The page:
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By Hugh Kaplan
Feb. 25 — A Sarbanes-Oxley Act provision that criminalizes destroying or concealing “any record, document, or tangible object” with an intent to obstruct justice applies only to objects that are “used to record or preserve information,” a divided U.S. Supreme Court concluded Feb. 25.
The court's 4-1-4 decision overturned the criminal conviction of a commercial fisherman whose catch included an undersized fish in violation of federal conservation laws. Contrary to a federal agent's instruction, the boat captain tossed the fish overboard.
The controversy attracted a diverse list of business groups and other amici curiae who used it as a rallying point to express their distress over what they saw as a trend toward “overcriminalization.”
Justices on both sides of the decision appeared sympathetic to their concerns. For example, Justice Elena Kagan wrote the dissenting opinion on behalf of herself and three of her colleagues that favored the Justice Department's broader, more traditional understanding of the term “tangible object” in 18 U.S.C. §1519. She observed, however, that the case “brings to the surface the real issue: overcriminalization and excessive punishment in the U.S. Code.”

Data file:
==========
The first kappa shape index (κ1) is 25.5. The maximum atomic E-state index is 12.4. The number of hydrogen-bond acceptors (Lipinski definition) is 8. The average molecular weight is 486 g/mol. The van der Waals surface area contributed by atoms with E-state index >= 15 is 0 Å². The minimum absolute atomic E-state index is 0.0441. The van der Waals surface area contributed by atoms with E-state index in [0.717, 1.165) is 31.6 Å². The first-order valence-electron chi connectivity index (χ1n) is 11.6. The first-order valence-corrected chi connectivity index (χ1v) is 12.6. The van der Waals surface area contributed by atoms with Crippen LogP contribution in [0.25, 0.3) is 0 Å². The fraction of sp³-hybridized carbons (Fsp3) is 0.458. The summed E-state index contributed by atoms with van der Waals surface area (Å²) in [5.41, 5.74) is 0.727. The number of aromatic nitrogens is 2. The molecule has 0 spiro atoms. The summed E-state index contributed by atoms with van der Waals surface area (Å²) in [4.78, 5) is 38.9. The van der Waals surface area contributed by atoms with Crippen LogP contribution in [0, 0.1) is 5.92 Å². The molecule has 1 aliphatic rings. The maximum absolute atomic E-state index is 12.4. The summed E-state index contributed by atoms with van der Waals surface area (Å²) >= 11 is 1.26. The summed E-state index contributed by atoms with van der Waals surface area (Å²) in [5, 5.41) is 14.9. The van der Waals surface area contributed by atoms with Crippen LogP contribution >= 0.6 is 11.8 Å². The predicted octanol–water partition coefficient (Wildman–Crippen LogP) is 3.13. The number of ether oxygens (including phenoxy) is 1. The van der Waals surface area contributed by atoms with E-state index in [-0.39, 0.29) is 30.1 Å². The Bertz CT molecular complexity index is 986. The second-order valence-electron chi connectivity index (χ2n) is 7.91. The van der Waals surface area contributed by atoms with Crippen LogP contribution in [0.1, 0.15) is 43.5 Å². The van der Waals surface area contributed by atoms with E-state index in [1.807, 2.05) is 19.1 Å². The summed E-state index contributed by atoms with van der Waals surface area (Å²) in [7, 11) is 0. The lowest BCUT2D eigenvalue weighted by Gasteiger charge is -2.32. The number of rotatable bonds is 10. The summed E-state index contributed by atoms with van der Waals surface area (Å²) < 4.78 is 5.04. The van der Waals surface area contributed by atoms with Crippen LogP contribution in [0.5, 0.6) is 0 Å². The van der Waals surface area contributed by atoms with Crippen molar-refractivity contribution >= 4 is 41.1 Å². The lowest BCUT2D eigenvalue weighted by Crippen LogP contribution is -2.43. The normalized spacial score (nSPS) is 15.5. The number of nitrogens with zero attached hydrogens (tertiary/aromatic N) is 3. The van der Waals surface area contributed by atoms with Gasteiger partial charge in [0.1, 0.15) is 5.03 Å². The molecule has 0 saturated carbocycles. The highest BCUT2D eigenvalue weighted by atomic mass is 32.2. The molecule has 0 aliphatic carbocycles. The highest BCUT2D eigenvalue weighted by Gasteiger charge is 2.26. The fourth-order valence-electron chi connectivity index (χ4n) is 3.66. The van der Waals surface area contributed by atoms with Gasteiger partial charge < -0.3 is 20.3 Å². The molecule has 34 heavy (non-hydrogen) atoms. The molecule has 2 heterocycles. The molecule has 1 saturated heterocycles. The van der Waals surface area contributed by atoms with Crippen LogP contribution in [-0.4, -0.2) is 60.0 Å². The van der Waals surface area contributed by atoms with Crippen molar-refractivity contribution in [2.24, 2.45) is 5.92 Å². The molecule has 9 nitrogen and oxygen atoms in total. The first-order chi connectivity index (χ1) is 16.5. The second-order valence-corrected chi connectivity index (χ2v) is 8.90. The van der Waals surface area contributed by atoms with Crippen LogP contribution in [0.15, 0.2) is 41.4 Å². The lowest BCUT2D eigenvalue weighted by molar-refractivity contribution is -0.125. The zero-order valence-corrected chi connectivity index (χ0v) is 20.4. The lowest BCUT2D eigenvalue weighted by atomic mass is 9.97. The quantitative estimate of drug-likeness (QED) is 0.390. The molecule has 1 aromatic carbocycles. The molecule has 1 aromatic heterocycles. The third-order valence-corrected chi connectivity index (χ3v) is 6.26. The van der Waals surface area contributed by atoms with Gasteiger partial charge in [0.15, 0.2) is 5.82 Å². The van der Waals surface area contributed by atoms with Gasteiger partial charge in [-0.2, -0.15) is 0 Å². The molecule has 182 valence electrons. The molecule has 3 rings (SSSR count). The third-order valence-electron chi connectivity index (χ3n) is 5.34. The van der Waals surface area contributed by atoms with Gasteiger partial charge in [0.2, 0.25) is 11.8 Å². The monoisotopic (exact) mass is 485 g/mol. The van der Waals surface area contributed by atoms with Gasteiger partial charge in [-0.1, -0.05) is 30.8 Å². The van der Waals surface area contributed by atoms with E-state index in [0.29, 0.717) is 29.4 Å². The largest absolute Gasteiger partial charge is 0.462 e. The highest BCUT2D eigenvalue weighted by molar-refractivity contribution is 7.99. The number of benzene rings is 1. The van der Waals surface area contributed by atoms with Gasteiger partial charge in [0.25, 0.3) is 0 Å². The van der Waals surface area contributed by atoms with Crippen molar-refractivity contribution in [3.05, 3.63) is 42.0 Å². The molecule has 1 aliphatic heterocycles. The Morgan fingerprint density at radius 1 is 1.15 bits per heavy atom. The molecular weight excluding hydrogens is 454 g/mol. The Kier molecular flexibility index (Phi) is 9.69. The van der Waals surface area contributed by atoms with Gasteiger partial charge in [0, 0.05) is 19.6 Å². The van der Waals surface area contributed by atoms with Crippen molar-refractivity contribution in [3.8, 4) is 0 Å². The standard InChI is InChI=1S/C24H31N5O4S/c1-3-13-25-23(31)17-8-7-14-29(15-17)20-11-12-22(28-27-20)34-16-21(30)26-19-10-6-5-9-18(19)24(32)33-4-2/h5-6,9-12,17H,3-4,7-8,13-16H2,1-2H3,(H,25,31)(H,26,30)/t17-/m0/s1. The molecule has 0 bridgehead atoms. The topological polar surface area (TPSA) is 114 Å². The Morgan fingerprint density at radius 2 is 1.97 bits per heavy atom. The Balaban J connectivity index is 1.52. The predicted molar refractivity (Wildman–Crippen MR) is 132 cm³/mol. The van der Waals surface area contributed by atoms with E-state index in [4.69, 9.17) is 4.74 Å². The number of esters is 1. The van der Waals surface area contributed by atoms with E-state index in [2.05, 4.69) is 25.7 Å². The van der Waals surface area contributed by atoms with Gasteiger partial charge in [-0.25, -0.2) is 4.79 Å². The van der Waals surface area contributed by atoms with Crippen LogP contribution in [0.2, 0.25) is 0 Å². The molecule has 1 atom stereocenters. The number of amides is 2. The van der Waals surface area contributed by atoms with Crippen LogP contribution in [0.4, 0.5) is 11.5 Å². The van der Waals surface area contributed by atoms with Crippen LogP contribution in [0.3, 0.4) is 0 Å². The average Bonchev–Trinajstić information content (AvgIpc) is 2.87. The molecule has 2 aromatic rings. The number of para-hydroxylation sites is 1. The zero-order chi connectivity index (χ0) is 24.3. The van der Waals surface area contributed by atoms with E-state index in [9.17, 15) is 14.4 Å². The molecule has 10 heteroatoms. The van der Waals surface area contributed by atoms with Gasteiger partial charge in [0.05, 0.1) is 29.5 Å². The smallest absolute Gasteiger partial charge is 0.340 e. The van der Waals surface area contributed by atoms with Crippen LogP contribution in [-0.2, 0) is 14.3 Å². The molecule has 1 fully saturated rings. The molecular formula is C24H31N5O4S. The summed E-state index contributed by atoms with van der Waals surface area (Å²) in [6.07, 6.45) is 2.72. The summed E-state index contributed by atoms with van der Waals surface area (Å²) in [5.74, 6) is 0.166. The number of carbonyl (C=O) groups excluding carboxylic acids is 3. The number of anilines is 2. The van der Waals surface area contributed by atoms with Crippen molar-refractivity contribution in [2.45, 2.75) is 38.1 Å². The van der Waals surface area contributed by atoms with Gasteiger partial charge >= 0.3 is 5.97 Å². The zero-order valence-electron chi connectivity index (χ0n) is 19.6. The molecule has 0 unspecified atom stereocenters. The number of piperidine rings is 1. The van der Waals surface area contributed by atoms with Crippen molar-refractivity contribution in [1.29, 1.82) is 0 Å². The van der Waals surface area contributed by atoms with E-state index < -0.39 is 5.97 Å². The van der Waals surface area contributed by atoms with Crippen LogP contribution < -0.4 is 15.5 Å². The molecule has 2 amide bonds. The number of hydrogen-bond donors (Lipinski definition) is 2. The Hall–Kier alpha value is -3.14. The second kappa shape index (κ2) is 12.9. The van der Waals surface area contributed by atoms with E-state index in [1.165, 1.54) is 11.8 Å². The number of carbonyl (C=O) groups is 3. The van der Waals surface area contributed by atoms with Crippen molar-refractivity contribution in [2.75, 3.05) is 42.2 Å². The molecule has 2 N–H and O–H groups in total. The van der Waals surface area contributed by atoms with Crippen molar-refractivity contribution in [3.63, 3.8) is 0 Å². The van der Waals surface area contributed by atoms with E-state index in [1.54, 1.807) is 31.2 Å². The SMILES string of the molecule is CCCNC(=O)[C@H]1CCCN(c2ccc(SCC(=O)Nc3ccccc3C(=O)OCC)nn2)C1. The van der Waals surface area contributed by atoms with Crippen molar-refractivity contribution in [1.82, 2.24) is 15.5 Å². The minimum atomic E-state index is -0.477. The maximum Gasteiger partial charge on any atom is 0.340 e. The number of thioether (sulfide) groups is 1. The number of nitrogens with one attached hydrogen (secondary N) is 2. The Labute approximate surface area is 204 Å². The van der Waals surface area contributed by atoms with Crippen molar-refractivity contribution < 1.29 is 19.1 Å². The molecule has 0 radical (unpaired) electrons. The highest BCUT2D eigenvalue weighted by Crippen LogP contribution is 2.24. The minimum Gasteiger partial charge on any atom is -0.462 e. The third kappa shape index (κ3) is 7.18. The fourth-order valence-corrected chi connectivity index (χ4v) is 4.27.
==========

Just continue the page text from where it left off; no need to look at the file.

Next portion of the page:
In an interview with Bloomberg BNA, William N. Shepherd of Holland & Knight LLP, West Palm Beach, Fla., said the court's decision represents the justices “weighing in on the ongoing debate that Congress is having about overcriminalization.”
Shepherd filed a joint amicus brief in the case for the American Fuel & Petrochemical Manufacturers and the National Association of Criminal Defense Lawyers.
“The House has its Over-Criminalization Task Force and now the Supreme Court has issued a strong opinion in Yates,” Shepherd observed. “The fact that Congress has a bipartisan task force that is going forward and is holding hearings—and has been for months—shows that there is a genuine concern about over-criminalization, and the erosion of mens rea,” Shepherd said.
“Hammurabi put a public list out in the square so everybody could know what the rules were and what the punishments were for breaking them. Today, that list would reach from here to the moon,” Shepherd quipped.
In a joint amicus brief, the U.S. Chamber of Commerce and the National Association of Manufacturers argued that the government's literal interpretation of the statutory text would result in “heavy compliance costs for American businesses and risks for the public generally.”